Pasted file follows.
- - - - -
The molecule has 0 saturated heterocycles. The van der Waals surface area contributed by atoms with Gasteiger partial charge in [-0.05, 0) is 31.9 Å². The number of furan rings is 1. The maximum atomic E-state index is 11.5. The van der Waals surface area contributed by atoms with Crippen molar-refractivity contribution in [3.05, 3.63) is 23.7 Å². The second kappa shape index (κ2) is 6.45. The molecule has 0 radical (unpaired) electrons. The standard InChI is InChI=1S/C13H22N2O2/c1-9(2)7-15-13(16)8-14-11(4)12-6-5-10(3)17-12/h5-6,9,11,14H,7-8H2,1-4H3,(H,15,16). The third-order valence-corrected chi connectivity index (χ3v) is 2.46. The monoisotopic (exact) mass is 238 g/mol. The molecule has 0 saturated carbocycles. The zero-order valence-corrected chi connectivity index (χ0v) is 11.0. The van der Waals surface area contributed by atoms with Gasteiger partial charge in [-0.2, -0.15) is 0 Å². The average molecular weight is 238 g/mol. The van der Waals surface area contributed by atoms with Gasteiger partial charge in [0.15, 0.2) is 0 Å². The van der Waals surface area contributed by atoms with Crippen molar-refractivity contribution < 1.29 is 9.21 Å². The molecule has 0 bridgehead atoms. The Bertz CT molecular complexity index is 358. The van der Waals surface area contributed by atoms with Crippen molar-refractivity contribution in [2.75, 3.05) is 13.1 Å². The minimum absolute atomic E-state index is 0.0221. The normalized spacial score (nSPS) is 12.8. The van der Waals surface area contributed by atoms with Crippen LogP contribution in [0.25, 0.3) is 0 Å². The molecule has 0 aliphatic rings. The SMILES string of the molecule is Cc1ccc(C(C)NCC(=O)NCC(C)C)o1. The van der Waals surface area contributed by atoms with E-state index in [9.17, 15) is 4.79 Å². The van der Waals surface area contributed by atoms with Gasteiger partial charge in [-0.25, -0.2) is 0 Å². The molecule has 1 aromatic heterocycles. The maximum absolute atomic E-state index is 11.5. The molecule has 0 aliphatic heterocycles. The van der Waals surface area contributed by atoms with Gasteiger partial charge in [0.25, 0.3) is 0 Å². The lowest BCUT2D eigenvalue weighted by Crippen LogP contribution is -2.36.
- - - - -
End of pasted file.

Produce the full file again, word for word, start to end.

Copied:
The molecule has 0 saturated heterocycles. The van der Waals surface area contributed by atoms with Gasteiger partial charge in [-0.05, 0) is 31.9 Å². The number of furan rings is 1. The maximum atomic E-state index is 11.5. The van der Waals surface area contributed by atoms with Crippen molar-refractivity contribution in [3.05, 3.63) is 23.7 Å². The second kappa shape index (κ2) is 6.45. The molecule has 0 radical (unpaired) electrons. The standard InChI is InChI=1S/C13H22N2O2/c1-9(2)7-15-13(16)8-14-11(4)12-6-5-10(3)17-12/h5-6,9,11,14H,7-8H2,1-4H3,(H,15,16). The third-order valence-corrected chi connectivity index (χ3v) is 2.46. The monoisotopic (exact) mass is 238 g/mol. The molecule has 0 saturated carbocycles. The zero-order valence-corrected chi connectivity index (χ0v) is 11.0. The van der Waals surface area contributed by atoms with Gasteiger partial charge in [-0.2, -0.15) is 0 Å². The average molecular weight is 238 g/mol. The van der Waals surface area contributed by atoms with Gasteiger partial charge in [0.15, 0.2) is 0 Å². The van der Waals surface area contributed by atoms with Crippen molar-refractivity contribution < 1.29 is 9.21 Å². The molecule has 0 bridgehead atoms. The Bertz CT molecular complexity index is 358. The van der Waals surface area contributed by atoms with Crippen molar-refractivity contribution in [2.75, 3.05) is 13.1 Å². The minimum absolute atomic E-state index is 0.0221. The normalized spacial score (nSPS) is 12.8. The van der Waals surface area contributed by atoms with Crippen LogP contribution in [0.25, 0.3) is 0 Å². The molecule has 0 aliphatic rings. The SMILES string of the molecule is Cc1ccc(C(C)NCC(=O)NCC(C)C)o1. The van der Waals surface area contributed by atoms with E-state index in [9.17, 15) is 4.79 Å². The van der Waals surface area contributed by atoms with Gasteiger partial charge in [-0.25, -0.2) is 0 Å². The molecule has 1 aromatic heterocycles. The maximum absolute atomic E-state index is 11.5. The molecule has 0 aliphatic heterocycles. The van der Waals surface area contributed by atoms with Gasteiger partial charge in [0.25, 0.3) is 0 Å². The lowest BCUT2D eigenvalue weighted by Crippen LogP contribution is -2.36.